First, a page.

As the world just learned, a consortium of rival technology companies, including Apple, Microsoft, RIM, Sony, Ericsson and EMC, outbid Google and its partners in a $4.5 billion mega-purchase for the rights to a patent portfolio from Nortel Networks. By all accounts this is an unprecedented event, in terms of size (~6,000 patents), dollar value (~$750,000 per protected idea) and its potential impact on the mobile computing industry.
Today, as the dust settles, the question on everyone’s mind is “who came out ahead?”
Was it Apple, Microsoft, RIM and the others who squeezed Google out of the bidding? Or was it Google and its partners invested in the Android ecosystem, who saw their largest competitors pay an historic sum while playing defense?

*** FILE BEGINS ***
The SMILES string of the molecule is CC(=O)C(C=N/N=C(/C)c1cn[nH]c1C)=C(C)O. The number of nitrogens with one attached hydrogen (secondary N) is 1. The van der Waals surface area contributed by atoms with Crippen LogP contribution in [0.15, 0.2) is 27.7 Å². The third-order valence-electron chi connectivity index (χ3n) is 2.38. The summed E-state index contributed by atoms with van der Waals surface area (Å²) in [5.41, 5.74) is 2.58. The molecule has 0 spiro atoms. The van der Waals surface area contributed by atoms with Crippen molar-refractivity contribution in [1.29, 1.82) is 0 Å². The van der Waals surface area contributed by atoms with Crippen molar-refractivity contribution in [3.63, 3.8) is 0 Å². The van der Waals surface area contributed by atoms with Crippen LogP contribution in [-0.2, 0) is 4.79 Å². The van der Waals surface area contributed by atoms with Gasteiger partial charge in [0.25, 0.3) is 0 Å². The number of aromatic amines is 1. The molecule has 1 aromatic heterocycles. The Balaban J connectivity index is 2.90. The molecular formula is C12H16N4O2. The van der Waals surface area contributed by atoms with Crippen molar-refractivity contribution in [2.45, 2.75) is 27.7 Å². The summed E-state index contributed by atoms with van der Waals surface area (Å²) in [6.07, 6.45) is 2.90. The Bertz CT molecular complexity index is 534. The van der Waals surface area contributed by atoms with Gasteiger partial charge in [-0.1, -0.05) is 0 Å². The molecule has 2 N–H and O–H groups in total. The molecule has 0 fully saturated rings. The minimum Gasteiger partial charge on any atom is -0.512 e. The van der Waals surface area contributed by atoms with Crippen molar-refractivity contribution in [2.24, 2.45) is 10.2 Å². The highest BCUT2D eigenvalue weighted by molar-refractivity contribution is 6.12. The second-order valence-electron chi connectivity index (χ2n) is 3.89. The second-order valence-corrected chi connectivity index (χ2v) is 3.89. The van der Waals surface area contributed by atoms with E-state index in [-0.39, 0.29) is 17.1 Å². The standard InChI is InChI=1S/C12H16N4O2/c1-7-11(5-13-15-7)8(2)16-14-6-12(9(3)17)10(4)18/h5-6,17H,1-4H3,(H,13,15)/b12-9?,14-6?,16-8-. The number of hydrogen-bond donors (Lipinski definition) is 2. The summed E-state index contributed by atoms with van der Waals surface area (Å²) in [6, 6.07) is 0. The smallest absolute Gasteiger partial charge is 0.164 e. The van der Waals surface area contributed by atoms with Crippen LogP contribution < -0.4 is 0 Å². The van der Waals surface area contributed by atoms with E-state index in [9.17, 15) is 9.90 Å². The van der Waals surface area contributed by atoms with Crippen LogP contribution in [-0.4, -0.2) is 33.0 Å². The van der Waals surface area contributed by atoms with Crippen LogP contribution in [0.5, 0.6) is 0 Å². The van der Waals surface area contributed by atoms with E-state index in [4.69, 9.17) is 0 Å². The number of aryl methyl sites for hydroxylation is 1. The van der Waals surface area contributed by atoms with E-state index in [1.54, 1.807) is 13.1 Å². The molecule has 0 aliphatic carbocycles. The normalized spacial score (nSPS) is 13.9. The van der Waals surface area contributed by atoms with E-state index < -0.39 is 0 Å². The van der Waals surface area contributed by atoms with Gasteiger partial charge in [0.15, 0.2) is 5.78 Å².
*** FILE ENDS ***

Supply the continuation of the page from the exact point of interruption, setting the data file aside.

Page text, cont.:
Analysts and pundits will go back and forth on this question. But the lesson here isn’t about Apple or Google, phones or tablets. It’s that strong IP portfolios are now a clear business necessity for the world’s most innovative and respected technology companies. Invention rights are increasingly valuable, and the strategic acquisition of IP will allow these companies to continue fearlessly inventing.
Over the coming months we’ll witness the ripples of the Nortel wave – companies will question the protection of their products, hire chief IP officers and strategists, and invest in IP like a crucial piece of capital. And as these companies awaken to the importance of IP, the market for invention will continue to grow and prosper.
There’s value in ideas. Now more than ever.